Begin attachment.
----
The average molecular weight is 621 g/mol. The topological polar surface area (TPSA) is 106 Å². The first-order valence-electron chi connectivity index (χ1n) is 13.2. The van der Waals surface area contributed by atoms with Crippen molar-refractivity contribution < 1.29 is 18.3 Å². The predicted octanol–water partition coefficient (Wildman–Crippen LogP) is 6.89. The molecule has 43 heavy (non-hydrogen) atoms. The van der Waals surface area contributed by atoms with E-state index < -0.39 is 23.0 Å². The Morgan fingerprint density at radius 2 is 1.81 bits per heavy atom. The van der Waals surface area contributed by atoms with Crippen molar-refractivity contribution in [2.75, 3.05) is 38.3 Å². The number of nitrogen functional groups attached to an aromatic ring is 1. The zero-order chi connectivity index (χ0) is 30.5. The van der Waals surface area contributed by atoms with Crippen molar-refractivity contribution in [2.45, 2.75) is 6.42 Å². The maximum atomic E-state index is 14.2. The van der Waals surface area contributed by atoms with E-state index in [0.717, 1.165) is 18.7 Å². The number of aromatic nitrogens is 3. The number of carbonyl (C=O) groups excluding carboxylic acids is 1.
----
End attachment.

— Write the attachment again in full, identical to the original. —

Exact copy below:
The average molecular weight is 621 g/mol. The topological polar surface area (TPSA) is 106 Å². The first-order valence-electron chi connectivity index (χ1n) is 13.2. The van der Waals surface area contributed by atoms with Crippen molar-refractivity contribution < 1.29 is 18.3 Å². The predicted octanol–water partition coefficient (Wildman–Crippen LogP) is 6.89. The molecule has 43 heavy (non-hydrogen) atoms. The van der Waals surface area contributed by atoms with E-state index < -0.39 is 23.0 Å². The Morgan fingerprint density at radius 2 is 1.81 bits per heavy atom. The van der Waals surface area contributed by atoms with Crippen molar-refractivity contribution in [2.75, 3.05) is 38.3 Å². The number of nitrogen functional groups attached to an aromatic ring is 1. The zero-order chi connectivity index (χ0) is 30.5. The van der Waals surface area contributed by atoms with Crippen molar-refractivity contribution in [2.45, 2.75) is 6.42 Å². The maximum atomic E-state index is 14.2. The van der Waals surface area contributed by atoms with E-state index in [0.717, 1.165) is 18.7 Å². The number of aromatic nitrogens is 3. The number of carbonyl (C=O) groups excluding carboxylic acids is 1.